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Tool tips

Anybody have advice on when to create tool tips?  Our product department wants us to create tool tips for every field and every button, but I argue that they are sometimes superflous.  As an example, for a person's name, they want the tooltip to be "The person's full name."
I can see the value of tool tips on buttons and other "actionable" components.

Any ideas?
Ken Send private email
Tuesday, June 14, 2005
Like anything else on the page, a tooltip should help the user complete their task faster and easier.  Leading from this, I believe tooltips shouldn't regurgitate what is already bloody obvious; they should focus more on 'how' instead of 'what'.
Tuesday, June 14, 2005
I agree with Amazinderek. I can easily imagine than superfluous tooltips decrease usability. When the tooltip appears, the user drawn to read it. If the tooltip replicates something that's already labelled or completely obvious, you've just wasted 0.1 secs of user's time and more importantly, distracted him or her.

If something is already has a label, don't add an equivalent tooltip. If something doesn't have a label, something seemingly obvious may benefit from a tooltip. For example, it might be useful to differentiate between given names and family name, in case the name is foreign.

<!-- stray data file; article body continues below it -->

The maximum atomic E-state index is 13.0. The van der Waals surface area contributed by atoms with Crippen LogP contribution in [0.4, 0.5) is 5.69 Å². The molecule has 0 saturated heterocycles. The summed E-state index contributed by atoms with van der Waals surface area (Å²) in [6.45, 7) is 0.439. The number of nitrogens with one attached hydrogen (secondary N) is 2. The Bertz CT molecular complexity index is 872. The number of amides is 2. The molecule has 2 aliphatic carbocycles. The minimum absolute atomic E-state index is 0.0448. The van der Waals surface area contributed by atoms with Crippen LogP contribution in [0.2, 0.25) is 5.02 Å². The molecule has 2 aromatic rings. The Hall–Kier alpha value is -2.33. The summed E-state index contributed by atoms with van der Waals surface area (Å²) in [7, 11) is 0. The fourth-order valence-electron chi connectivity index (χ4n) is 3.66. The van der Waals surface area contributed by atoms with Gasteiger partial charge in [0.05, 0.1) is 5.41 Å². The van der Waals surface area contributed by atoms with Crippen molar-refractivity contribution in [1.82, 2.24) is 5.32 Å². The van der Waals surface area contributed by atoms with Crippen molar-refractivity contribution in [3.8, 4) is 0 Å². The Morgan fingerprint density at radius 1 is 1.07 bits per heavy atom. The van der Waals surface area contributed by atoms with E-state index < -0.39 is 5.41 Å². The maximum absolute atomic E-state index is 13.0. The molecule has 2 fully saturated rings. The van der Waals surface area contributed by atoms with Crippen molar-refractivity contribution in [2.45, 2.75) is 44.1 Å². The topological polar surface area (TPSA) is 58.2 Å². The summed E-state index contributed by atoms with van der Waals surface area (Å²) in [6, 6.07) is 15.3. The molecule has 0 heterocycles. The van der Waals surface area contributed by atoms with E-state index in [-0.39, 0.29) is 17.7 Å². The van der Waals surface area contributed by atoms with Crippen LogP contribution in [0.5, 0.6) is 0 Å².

So, unless some widely followed platform guideline requires it, I would consider giving every widget a tooltip a bad idea.
Aapo Laitinen Send private email
Tuesday, June 14, 2005
Agreed. Common Sense is the mandate here.

You might propose a tooltip only arises when a user asks a question during usability testing. If you find the user asking "What does First Name" mean; perhaps, then, you might want to elaborate.

Additionally, consider leaving the work of actually setting that text to those individuals who feels 'everything needs a tooltip' . . . then, perhaps, they may come to your terms?
Tuesday, June 14, 2005
Put them everywhere, then measure it?  Why Be Right[tm] when you can make an informed decision?
Tuesday, June 14, 2005
How about a setting to allow different level of tips in a option or preference dialog. You could start with them all enabled and let the user select what they need...

Show tool tips on:
Text Fields

TownDrunk Send private email
Tuesday, June 14, 2005
Total overkill IMHO. Don't pass your own indecisiveness onto the user.
John Topley Send private email
Tuesday, June 14, 2005
I've always believe that tooltips [should] add words where necessary.  It's the "where necessary" part that matters. 

Icons don't have words, so they need an explanation - tooltip. 

A complicated control might need a description - tooltip.